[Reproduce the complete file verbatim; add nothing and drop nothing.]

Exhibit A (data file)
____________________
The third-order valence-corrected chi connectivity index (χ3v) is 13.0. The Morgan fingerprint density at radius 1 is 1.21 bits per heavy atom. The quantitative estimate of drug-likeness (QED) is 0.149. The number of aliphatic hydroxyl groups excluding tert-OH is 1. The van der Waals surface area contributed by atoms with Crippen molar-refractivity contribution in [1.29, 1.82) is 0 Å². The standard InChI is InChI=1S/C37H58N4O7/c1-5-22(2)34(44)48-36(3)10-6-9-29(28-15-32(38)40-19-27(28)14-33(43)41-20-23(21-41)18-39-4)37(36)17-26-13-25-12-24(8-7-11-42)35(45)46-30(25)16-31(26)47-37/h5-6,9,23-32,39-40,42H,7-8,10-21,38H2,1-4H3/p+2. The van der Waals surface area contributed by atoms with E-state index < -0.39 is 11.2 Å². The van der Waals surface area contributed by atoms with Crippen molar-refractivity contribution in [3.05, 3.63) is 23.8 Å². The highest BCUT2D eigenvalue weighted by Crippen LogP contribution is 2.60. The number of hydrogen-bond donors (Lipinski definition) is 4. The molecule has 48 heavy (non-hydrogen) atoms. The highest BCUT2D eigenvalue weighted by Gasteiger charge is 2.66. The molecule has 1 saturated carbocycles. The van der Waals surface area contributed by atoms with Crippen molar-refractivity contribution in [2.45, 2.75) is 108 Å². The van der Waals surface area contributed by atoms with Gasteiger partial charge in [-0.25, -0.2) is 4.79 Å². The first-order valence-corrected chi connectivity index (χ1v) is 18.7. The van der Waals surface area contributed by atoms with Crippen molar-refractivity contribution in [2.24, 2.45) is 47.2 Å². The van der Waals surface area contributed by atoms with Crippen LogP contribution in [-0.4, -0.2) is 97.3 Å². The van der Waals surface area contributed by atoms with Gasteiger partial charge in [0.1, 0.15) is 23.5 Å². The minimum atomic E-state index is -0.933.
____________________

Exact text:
The third-order valence-corrected chi connectivity index (χ3v) is 13.0. The Morgan fingerprint density at radius 1 is 1.21 bits per heavy atom. The quantitative estimate of drug-likeness (QED) is 0.149. The number of aliphatic hydroxyl groups excluding tert-OH is 1. The van der Waals surface area contributed by atoms with Crippen molar-refractivity contribution in [1.29, 1.82) is 0 Å². The standard InChI is InChI=1S/C37H58N4O7/c1-5-22(2)34(44)48-36(3)10-6-9-29(28-15-32(38)40-19-27(28)14-33(43)41-20-23(21-41)18-39-4)37(36)17-26-13-25-12-24(8-7-11-42)35(45)46-30(25)16-31(26)47-37/h5-6,9,23-32,39-40,42H,7-8,10-21,38H2,1-4H3/p+2. The van der Waals surface area contributed by atoms with E-state index < -0.39 is 11.2 Å². The van der Waals surface area contributed by atoms with Crippen molar-refractivity contribution in [3.05, 3.63) is 23.8 Å². The highest BCUT2D eigenvalue weighted by Crippen LogP contribution is 2.60. The number of hydrogen-bond donors (Lipinski definition) is 4. The molecule has 48 heavy (non-hydrogen) atoms. The highest BCUT2D eigenvalue weighted by Gasteiger charge is 2.66. The molecule has 1 saturated carbocycles. The van der Waals surface area contributed by atoms with Crippen molar-refractivity contribution in [2.45, 2.75) is 108 Å². The van der Waals surface area contributed by atoms with Gasteiger partial charge in [-0.25, -0.2) is 4.79 Å². The first-order valence-corrected chi connectivity index (χ1v) is 18.7. The van der Waals surface area contributed by atoms with Crippen molar-refractivity contribution in [2.24, 2.45) is 47.2 Å². The van der Waals surface area contributed by atoms with Crippen LogP contribution in [-0.4, -0.2) is 97.3 Å². The van der Waals surface area contributed by atoms with Gasteiger partial charge in [0.1, 0.15) is 23.5 Å². The minimum atomic E-state index is -0.933.